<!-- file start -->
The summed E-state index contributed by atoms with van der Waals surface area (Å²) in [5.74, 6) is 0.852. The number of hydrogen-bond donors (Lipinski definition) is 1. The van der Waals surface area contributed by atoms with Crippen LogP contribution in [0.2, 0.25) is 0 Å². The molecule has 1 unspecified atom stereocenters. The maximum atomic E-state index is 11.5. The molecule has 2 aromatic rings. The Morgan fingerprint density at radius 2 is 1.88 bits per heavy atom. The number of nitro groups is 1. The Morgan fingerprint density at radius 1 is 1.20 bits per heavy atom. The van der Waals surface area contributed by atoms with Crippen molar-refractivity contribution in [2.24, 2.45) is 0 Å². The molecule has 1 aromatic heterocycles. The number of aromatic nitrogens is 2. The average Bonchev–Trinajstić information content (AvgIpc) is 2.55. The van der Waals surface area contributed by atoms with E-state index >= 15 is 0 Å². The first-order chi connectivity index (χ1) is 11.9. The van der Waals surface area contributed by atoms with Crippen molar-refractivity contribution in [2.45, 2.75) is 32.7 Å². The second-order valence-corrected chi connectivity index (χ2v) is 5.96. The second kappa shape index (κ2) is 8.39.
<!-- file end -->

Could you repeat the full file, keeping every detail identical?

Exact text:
The summed E-state index contributed by atoms with van der Waals surface area (Å²) in [5.74, 6) is 0.852. The number of hydrogen-bond donors (Lipinski definition) is 1. The van der Waals surface area contributed by atoms with Crippen LogP contribution in [0.2, 0.25) is 0 Å². The molecule has 1 unspecified atom stereocenters. The maximum atomic E-state index is 11.5. The molecule has 2 aromatic rings. The Morgan fingerprint density at radius 2 is 1.88 bits per heavy atom. The number of nitro groups is 1. The Morgan fingerprint density at radius 1 is 1.20 bits per heavy atom. The van der Waals surface area contributed by atoms with Crippen molar-refractivity contribution in [2.24, 2.45) is 0 Å². The molecule has 1 aromatic heterocycles. The number of aromatic nitrogens is 2. The average Bonchev–Trinajstić information content (AvgIpc) is 2.55. The van der Waals surface area contributed by atoms with E-state index >= 15 is 0 Å². The first-order chi connectivity index (χ1) is 11.9. The van der Waals surface area contributed by atoms with Crippen molar-refractivity contribution in [2.45, 2.75) is 32.7 Å². The second-order valence-corrected chi connectivity index (χ2v) is 5.96. The second kappa shape index (κ2) is 8.39.